Hey there! So, onto my first journal entry from the big city!
I spent my last day in Dehradun doing one last class with the kids at the summer camp, and leaving to a chorus of “We’ll miss you!” to go and finish up my packing. I had to repack my bag a couple of times to fit everything in (damn the sarees!) but EVENTUALLY I got it down to the big bag, 2 pieces of hand luggage, and a bag of snacks (which I ended up not needing at all).
Later in the day, I bade farewell to my Indian family at Saheli, and started the journey to New Delhi, the capital of India. Check out my post on travelling to and arriving in Delhi HERE! Delhi really is something else, but I’m beyond grateful that I had a couple of months in Dehradun first to adjust to India; coming straight into Delhi really would be getting thrown in at the deep end!
Waking up on my first morning in Delhi was a little surreal; I could hardly believe that for the next two months, it was just going to be me and my backpack trying to navigate Delhi and then South East Asia.
Hey all! My day trip to Agra deserves its own post, I think, despite the fact that I only did a couple of things; I had an amazing day and there’s definitely a lot to talk about.
So, there’s pretty much one reason anyone goes to Agra, and that’s the Taj Mahal. The typical symbol of India, and one of the top tourist attractions in the world, the Taj Mahal really is something special. I mean, it’s famous for a reason, right? And it’s just one of those places that can’t be missed if you’re close. The “Golden Triangle” of Delhi, Agra and Jaipur if probably the area of India most frequented by tourists and travellers, and I am no exception.
I really wish I had more time in India to go south and see some other places, as the variation between regions in India in terms of language, culture, and of course food, if enormous. Another time, hopefully! I’m going off on a tangent again…
So, I’d booked my train tickets to and from Agra at the tourist booking office at the New Delhi Railway Station; this is a total lifesaver as it’s open 24/7, and the staff there don’t charge commission. The attendant who was booking my tickets seemed fairly exasperated with me from the word go, and remained churlish the entire time I was there. Some people…
I’m going to hold my hands up to the fact that I’m a little guilty of sugar-coating my travels. Not so much on this blog, because I’d like to think I don’t hide anything from you guys, but on my personal Facebook and Instagram, I do a fairly good job of making it seem like everything I’m doing is exciting and cool and indie and making my friends jealous, and pretty much presenting a rose-filtered version of reality. Nobody wants to hear moaning on Facebook, right?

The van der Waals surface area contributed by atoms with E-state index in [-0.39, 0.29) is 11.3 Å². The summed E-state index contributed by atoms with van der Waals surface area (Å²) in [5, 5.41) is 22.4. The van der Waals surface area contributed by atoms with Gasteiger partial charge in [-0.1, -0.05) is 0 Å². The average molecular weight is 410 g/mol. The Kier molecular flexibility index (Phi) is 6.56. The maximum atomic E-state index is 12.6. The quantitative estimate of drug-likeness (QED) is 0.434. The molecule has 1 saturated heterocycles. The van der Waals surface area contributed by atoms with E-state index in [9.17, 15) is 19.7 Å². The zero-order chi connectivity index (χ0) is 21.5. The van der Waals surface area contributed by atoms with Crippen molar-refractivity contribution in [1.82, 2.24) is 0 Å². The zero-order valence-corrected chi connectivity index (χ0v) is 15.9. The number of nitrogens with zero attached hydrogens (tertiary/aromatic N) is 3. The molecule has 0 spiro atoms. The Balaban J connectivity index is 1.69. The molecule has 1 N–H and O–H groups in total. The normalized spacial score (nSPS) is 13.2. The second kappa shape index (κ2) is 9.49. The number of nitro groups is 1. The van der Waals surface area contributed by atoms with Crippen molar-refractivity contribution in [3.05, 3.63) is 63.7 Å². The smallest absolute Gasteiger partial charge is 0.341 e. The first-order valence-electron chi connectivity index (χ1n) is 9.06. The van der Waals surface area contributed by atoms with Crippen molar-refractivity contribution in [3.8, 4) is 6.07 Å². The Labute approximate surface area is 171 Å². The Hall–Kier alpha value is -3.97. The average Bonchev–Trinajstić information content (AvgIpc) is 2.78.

But I won’t lie, there are times when it isn’t all sunshine and rainbows. Yesterday, I had to go and sit in Starbucks for a while just because of the familiarity – label whore much – when it all got a bit much.
I’m not really one for getting lonely, but I just felt quite overwhelmed all of a sudden. I like my own company, but sometimes it’s nice to have people to talk to, to have someone else to hold the camera and tell your stories too. I was lucky enough to meet a couple of other English girls on the train back from Agra the other day, but they left the next morning, heading to Bangkok. And my hostel isn’t particularly conducive to meeting other people.
I’m not really uncomfortable in India. And as for Delhi being quite different to where I was before, I feel like it’s one of those places which some people love and others absolutely loathe. For my part, I’ve really taken to it. I love the contrasts of New and Old Delhi. I love that you can turn the corner from a busy shopping street in Old Delhi and come face-to-face with a beautiful old mosque or fort. I love the wide avenues and parks of New Delhi. However, I won’t deny that the place has its drawbacks.
So, I’ve finally upped and left Dehradun. I hadn’t really done much travel within India other than relatively short bus journeys from Dehradun to Haridwar, Rishikesh and Mussoorie, in the time I’ve been here. I don’t count my flight from Delhi to Dehradun! Air travel lacks the buzz of overland travel, I’ve found.
Although don’t get me wrong, I do love flying. So many people don’t; I don’t get it! My grandmother is completely phobic of it, and would rather take a 30-hour long bus journey from her city in the Czech Republic to Victoria Station in London than fly straight to us in Bristol from Prague. Each to their own, I suppose. Air travel is fun for me; there’s nothing like the excitement of waiting at the airport for a plane that’s going to take you somewhere completely new! Extra excitement points if you nearly miss your connecting flight. Whoops.